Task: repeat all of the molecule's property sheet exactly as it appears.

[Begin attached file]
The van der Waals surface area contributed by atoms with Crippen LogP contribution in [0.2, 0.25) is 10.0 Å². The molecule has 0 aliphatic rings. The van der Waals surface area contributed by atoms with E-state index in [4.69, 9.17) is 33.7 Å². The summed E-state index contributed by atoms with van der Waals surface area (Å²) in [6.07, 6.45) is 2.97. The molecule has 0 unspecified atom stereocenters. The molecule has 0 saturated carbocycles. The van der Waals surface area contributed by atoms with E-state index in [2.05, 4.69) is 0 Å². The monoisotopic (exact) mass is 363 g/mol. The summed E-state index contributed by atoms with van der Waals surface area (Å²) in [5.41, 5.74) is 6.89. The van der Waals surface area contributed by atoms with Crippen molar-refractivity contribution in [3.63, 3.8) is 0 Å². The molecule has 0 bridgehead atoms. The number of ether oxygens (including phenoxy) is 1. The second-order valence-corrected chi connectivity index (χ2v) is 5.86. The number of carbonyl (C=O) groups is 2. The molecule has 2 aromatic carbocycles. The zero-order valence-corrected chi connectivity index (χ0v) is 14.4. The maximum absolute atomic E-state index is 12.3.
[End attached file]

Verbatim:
The van der Waals surface area contributed by atoms with Crippen LogP contribution in [0.2, 0.25) is 10.0 Å². The molecule has 0 aliphatic rings. The van der Waals surface area contributed by atoms with E-state index in [4.69, 9.17) is 33.7 Å². The summed E-state index contributed by atoms with van der Waals surface area (Å²) in [6.07, 6.45) is 2.97. The molecule has 0 unspecified atom stereocenters. The molecule has 0 saturated carbocycles. The van der Waals surface area contributed by atoms with E-state index in [2.05, 4.69) is 0 Å². The monoisotopic (exact) mass is 363 g/mol. The summed E-state index contributed by atoms with van der Waals surface area (Å²) in [5.41, 5.74) is 6.89. The van der Waals surface area contributed by atoms with Crippen molar-refractivity contribution in [3.63, 3.8) is 0 Å². The molecule has 0 bridgehead atoms. The number of ether oxygens (including phenoxy) is 1. The second-order valence-corrected chi connectivity index (χ2v) is 5.86. The number of carbonyl (C=O) groups is 2. The molecule has 2 aromatic carbocycles. The zero-order valence-corrected chi connectivity index (χ0v) is 14.4. The maximum absolute atomic E-state index is 12.3.